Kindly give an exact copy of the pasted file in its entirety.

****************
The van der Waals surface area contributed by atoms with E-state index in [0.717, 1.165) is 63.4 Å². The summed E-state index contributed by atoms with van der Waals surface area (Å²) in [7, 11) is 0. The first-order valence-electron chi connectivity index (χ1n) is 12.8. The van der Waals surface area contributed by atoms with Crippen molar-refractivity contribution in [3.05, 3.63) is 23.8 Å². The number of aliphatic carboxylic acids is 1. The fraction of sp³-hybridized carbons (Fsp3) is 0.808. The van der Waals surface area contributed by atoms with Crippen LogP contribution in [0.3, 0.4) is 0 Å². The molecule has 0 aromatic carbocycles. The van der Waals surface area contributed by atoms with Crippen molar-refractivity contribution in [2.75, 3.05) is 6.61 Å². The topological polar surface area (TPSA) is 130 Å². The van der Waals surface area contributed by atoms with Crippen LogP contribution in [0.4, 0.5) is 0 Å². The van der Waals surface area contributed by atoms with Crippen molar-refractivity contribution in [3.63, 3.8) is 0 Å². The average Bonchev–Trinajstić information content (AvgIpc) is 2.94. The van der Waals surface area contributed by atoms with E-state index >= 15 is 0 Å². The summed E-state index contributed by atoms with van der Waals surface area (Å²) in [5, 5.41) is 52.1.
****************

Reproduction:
The van der Waals surface area contributed by atoms with E-state index in [0.717, 1.165) is 63.4 Å². The summed E-state index contributed by atoms with van der Waals surface area (Å²) in [7, 11) is 0. The first-order valence-electron chi connectivity index (χ1n) is 12.8. The van der Waals surface area contributed by atoms with Crippen molar-refractivity contribution in [3.05, 3.63) is 23.8 Å². The number of aliphatic carboxylic acids is 1. The fraction of sp³-hybridized carbons (Fsp3) is 0.808. The van der Waals surface area contributed by atoms with Crippen LogP contribution in [0.3, 0.4) is 0 Å². The molecule has 0 aromatic carbocycles. The van der Waals surface area contributed by atoms with Crippen molar-refractivity contribution in [2.75, 3.05) is 6.61 Å². The topological polar surface area (TPSA) is 130 Å². The van der Waals surface area contributed by atoms with Crippen LogP contribution in [0.4, 0.5) is 0 Å². The van der Waals surface area contributed by atoms with Crippen molar-refractivity contribution in [3.63, 3.8) is 0 Å². The average Bonchev–Trinajstić information content (AvgIpc) is 2.94. The van der Waals surface area contributed by atoms with E-state index >= 15 is 0 Å². The summed E-state index contributed by atoms with van der Waals surface area (Å²) in [5, 5.41) is 52.1.